7 things we're thankful for in gaming this year

The friendships, generosity, and stories in video games that have carried us through a challenging year.

2020 has attempted to ground pound us into misery with more regularity than Mario stomps Goombas. It’s more important than ever, therefore, to take the time to be thankful for the positive aspects in our lives. Video games have certainly provided plenty of escapism for us during a tough year, so in the run up to Thanksgiving we’d like to share the ways we’re grateful for their presence. Here are the seven things we’re thankful for in gaming this year.

7 things we’re thankful for in gaming

1. The positive popularity boom

7 things we're thankful for in gaming positive popularity
 
© Nintendo, Mediatonic

The mighty axe of Social media certainly swings two ways, but when things are good, they’re really great. The release of Animal Crossing: New Horizons this March brought waves of cheer to our timelines as players shared adorable moments, stunning islands, and ingenious custom patterns. It was hard to escape the relentless positivity, and we’re especially thankful that it offered the chance to invite friends over to hang out at our virtual homes while unable to in person.

Animal Crossing has continued to receive updates but the fanfare around it has petered out somewhat. Thankfully, other games have risen to fill the surprisingly optimistic void. Mediatonic’s Fall Guys burst onto the scene in August, delivering the ceaselessly entertaining slapstick comedy of 60 coloured beans tumbling through, bouncing around, and falling off obstacle courses. 

Bursting at the seams with generous customization options, the little-indie-game-that-could has partnered with the likes of Sonic, Godzilla, Half-Life, and Untitled Goose Game. It even raised more than a million dollars for the Special Effect charity within a month of its life. A life, we should add, made all the more entertaining thanks to the team’s Social media manager. Seriously, go follow their Twitter account. Thank you for keeping us laughing each day, Fall Guys!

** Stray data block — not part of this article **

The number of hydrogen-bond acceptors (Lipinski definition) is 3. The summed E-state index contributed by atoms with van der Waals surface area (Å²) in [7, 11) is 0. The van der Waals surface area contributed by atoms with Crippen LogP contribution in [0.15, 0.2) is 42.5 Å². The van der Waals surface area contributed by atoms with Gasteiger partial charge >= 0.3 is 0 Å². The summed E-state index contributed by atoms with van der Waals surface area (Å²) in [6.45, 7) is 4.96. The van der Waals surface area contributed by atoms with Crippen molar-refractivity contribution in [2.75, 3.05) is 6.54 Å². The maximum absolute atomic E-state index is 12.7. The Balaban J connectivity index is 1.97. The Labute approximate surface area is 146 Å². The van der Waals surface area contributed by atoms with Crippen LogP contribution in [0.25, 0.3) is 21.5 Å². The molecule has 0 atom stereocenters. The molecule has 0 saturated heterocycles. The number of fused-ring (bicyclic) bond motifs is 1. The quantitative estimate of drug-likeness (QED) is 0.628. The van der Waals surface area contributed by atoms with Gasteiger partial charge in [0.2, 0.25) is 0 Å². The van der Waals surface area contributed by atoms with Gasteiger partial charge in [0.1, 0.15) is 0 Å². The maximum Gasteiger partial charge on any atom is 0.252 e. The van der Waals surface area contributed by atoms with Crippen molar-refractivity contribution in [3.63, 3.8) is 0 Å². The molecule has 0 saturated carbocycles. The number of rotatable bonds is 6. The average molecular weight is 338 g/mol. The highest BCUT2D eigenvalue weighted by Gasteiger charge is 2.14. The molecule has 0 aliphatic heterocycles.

More than just wholesome escapes, video games have offered a chance for people around the globe to band together and laugh or make memes about silly, inconsequential things like the PS5 design or our favorite games.

2. Scaring us witless

If all that relentless positivity is messing with your respectably gothic vibe, gaming even provided the answer there too. The run up to spooks season saw two-year-old release Among Us explode in popularity as friends jumped into space to complete tasks, backstab their friends, and, most importantly, point out that Red is acting sus. Among Us has offered up yet another avenue to engage in a bit of social fun with our distant friends, even if most of it is played in utterly silent panic. 

Following hot on Among Us’ indie heels was Phasmophobia, a co-op game which mashed Ghostbusters with Cluedo and somehow managed to be the most terrifying thing we’ve played this year. Piecing together what type of spirit is haunting each home you visit is harrowing – and occasionally hilarious if it’s your friend who gets eaten – yet we can’t help but want to come back for more. As we all know, friends who spook together, stay together. Just don’t make us play it in VR, please?

3. Filling that social space

Gaming thanksgiving things we're thankful for
 
© Monster Couch

Seeing our friends this year has been tricky, and there are only so many Zoom calls you can sit through before the appeal starts to wane. Throughout 2020, video games have offered a chance to catch up with mates in a more relaxed setting, where we don’t have to be talking constantly or paying full attention to one another. We’re thankful for digital board games in particular which, while never perfectly capturing the essence of the real deal, have offered a much less intensive time hanging out over a game. Valorant matches are fun and all but sometimes you just want to forget about headshots, kick back, and move some pieces around on a board with your pals.

4. When gaming comes together